Two of the leadership candidates for Alberta’s United Conservatives say they will pursue more private-care options to fix a broken health-care system.
Jason Kenney says his father died waiting for care and that access to a long waiting list is not access to care.
“My father, seven years ago, waited for 15 hours sitting in a chair in an emergency ward waiting for somebody to see him and died that day, effectively without care,” Kenney told about 500 people at leadership debate Thursday.
“My dad, if he was picked up off a sidewalk as a heroin addict, would have been treated faster at a county hospital in Detroit than he was here in Calgary.
“We have brilliant and often heroic front-line workers but the system … simply isn’t working.”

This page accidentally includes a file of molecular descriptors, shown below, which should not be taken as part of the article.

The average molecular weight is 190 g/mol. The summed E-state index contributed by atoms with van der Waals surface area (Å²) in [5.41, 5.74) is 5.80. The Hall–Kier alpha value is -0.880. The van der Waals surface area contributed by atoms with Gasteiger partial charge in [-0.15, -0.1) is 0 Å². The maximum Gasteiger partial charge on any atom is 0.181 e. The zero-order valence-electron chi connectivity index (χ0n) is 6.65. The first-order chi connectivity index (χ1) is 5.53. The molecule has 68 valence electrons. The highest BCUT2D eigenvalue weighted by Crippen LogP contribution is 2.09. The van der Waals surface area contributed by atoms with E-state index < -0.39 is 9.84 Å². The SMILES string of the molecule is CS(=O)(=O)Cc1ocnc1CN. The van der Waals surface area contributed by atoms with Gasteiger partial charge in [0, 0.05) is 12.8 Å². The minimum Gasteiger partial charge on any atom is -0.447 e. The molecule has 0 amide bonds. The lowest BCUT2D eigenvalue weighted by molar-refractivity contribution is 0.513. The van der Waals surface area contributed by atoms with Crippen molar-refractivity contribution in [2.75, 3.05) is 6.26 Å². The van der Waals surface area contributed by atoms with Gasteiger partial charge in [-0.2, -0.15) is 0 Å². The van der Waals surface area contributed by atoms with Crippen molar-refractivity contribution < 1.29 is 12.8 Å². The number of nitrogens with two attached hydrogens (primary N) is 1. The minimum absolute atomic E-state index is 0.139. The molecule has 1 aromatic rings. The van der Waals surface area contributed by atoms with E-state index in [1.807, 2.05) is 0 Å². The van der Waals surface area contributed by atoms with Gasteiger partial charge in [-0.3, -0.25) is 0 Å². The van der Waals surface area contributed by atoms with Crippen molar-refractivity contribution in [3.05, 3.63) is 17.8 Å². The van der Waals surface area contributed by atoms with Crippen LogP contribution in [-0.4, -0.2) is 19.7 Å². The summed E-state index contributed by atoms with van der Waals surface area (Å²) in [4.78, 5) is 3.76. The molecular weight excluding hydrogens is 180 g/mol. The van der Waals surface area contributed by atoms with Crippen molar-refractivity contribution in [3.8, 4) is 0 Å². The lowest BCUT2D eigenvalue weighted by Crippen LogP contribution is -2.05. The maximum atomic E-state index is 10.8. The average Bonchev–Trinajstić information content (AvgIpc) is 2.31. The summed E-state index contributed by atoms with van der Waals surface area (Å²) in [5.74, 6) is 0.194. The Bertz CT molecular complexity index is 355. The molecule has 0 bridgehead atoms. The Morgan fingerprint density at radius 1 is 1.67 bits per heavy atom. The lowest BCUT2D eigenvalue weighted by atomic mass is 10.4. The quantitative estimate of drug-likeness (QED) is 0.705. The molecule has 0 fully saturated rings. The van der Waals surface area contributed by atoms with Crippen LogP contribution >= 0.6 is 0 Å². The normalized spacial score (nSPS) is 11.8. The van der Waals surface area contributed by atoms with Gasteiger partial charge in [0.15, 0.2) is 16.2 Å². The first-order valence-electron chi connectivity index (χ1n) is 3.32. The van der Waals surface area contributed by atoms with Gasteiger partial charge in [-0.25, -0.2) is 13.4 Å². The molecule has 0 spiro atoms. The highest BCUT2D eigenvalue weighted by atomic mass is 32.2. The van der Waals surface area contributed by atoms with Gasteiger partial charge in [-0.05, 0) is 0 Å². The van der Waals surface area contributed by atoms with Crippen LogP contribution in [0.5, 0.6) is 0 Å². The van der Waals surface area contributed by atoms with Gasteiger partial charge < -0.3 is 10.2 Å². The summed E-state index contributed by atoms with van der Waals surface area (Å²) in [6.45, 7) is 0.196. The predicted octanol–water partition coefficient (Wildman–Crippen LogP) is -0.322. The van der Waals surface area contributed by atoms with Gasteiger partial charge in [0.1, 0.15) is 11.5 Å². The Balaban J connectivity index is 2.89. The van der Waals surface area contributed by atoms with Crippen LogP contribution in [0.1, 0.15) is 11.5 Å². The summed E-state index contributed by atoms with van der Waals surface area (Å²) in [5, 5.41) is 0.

All four candidates said restructuring is vital for a system that is spending $21.5 billion a year but is not delivering the outcomes.
Kenney and candidate Doug Schweitzer said simpler surgical procedures, such as hip and knee replacements, can be effectively delivered for less money under the public-health umbrella.
“We need to get back to decentralized decision-making in Alberta, and we also have to get back to innovating,” said Schweitzer. “So many (minor surgeries) can be provided better, faster, cheaper. If the private option is there, we need to take advantage of it and use it.”
Candidate Brian Jean recounted how his adult son died amid confusion and problems in the health system.
He said a wholesale reorganization is needed to reduce the levels of management and improve service.
“There are too many layers of managers in the (health system). We have one manager for almost five employees,” said Jean, adding the province needs to reorganize purchases and consulting fees and fix technology.
“There’s over a thousand different software systems and none of them speak to each other.
“How can you expect the doctor in one area of the province to be able to talk to a hospital or a…